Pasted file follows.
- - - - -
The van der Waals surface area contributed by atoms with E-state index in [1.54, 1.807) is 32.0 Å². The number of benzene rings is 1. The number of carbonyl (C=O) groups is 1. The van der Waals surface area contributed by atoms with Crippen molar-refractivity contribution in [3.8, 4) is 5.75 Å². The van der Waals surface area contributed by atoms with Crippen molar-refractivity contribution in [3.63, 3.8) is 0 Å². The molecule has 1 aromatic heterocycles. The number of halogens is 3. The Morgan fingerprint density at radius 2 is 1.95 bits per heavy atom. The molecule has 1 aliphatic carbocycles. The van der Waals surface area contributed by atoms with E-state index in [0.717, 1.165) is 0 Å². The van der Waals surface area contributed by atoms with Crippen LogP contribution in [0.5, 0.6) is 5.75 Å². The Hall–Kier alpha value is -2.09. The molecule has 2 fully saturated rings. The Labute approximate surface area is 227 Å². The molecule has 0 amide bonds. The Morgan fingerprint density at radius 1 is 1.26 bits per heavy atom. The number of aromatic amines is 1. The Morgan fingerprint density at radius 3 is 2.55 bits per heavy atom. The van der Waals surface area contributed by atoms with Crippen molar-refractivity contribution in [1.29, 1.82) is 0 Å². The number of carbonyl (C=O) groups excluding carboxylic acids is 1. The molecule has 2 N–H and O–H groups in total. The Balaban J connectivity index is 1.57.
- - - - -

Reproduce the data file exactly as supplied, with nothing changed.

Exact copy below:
The van der Waals surface area contributed by atoms with E-state index in [1.54, 1.807) is 32.0 Å². The number of benzene rings is 1. The number of carbonyl (C=O) groups is 1. The van der Waals surface area contributed by atoms with Crippen molar-refractivity contribution in [3.8, 4) is 5.75 Å². The van der Waals surface area contributed by atoms with Crippen molar-refractivity contribution in [3.63, 3.8) is 0 Å². The molecule has 1 aromatic heterocycles. The number of halogens is 3. The Morgan fingerprint density at radius 2 is 1.95 bits per heavy atom. The molecule has 1 aliphatic carbocycles. The van der Waals surface area contributed by atoms with E-state index in [0.717, 1.165) is 0 Å². The van der Waals surface area contributed by atoms with Crippen LogP contribution in [0.5, 0.6) is 5.75 Å². The Hall–Kier alpha value is -2.09. The molecule has 2 fully saturated rings. The Labute approximate surface area is 227 Å². The molecule has 0 amide bonds. The Morgan fingerprint density at radius 1 is 1.26 bits per heavy atom. The number of aromatic amines is 1. The Morgan fingerprint density at radius 3 is 2.55 bits per heavy atom. The van der Waals surface area contributed by atoms with Crippen molar-refractivity contribution in [1.29, 1.82) is 0 Å². The number of carbonyl (C=O) groups excluding carboxylic acids is 1. The molecule has 2 N–H and O–H groups in total. The Balaban J connectivity index is 1.57.